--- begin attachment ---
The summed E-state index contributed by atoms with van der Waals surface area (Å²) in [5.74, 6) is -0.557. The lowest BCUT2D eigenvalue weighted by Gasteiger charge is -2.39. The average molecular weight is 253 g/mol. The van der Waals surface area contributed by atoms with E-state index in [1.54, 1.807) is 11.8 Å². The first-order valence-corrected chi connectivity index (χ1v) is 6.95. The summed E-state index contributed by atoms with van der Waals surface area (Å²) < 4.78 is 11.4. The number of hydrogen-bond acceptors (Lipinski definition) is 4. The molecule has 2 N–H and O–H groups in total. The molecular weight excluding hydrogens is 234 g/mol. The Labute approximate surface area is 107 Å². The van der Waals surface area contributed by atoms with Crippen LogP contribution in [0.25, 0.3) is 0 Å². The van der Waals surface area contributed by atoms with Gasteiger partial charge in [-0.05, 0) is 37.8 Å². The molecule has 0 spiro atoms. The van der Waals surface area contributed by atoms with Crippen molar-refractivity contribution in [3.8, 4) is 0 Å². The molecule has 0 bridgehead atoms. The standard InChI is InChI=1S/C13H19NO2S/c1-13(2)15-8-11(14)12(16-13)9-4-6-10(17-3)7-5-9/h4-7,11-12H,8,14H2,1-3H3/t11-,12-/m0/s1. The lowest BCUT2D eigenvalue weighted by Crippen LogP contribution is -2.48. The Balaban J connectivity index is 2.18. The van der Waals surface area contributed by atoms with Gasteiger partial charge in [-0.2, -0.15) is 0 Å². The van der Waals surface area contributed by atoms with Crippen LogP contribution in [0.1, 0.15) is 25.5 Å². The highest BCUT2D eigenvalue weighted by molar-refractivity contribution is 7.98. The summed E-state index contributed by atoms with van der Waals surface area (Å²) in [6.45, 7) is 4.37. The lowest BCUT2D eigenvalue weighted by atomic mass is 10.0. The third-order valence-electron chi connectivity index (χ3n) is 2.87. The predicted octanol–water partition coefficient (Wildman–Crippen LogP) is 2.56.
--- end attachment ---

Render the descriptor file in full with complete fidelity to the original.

The summed E-state index contributed by atoms with van der Waals surface area (Å²) in [5.74, 6) is -0.557. The lowest BCUT2D eigenvalue weighted by Gasteiger charge is -2.39. The average molecular weight is 253 g/mol. The van der Waals surface area contributed by atoms with E-state index in [1.54, 1.807) is 11.8 Å². The first-order valence-corrected chi connectivity index (χ1v) is 6.95. The summed E-state index contributed by atoms with van der Waals surface area (Å²) < 4.78 is 11.4. The number of hydrogen-bond acceptors (Lipinski definition) is 4. The molecule has 2 N–H and O–H groups in total. The molecular weight excluding hydrogens is 234 g/mol. The Labute approximate surface area is 107 Å². The van der Waals surface area contributed by atoms with Crippen LogP contribution in [0.25, 0.3) is 0 Å². The van der Waals surface area contributed by atoms with Gasteiger partial charge in [-0.05, 0) is 37.8 Å². The molecule has 0 spiro atoms. The van der Waals surface area contributed by atoms with Crippen molar-refractivity contribution in [3.8, 4) is 0 Å². The molecule has 0 bridgehead atoms. The standard InChI is InChI=1S/C13H19NO2S/c1-13(2)15-8-11(14)12(16-13)9-4-6-10(17-3)7-5-9/h4-7,11-12H,8,14H2,1-3H3/t11-,12-/m0/s1. The lowest BCUT2D eigenvalue weighted by Crippen LogP contribution is -2.48. The Balaban J connectivity index is 2.18. The van der Waals surface area contributed by atoms with Gasteiger partial charge in [-0.2, -0.15) is 0 Å². The van der Waals surface area contributed by atoms with Crippen LogP contribution in [0.1, 0.15) is 25.5 Å². The highest BCUT2D eigenvalue weighted by molar-refractivity contribution is 7.98. The summed E-state index contributed by atoms with van der Waals surface area (Å²) in [6.45, 7) is 4.37. The lowest BCUT2D eigenvalue weighted by atomic mass is 10.0. The third-order valence-electron chi connectivity index (χ3n) is 2.87. The predicted octanol–water partition coefficient (Wildman–Crippen LogP) is 2.56.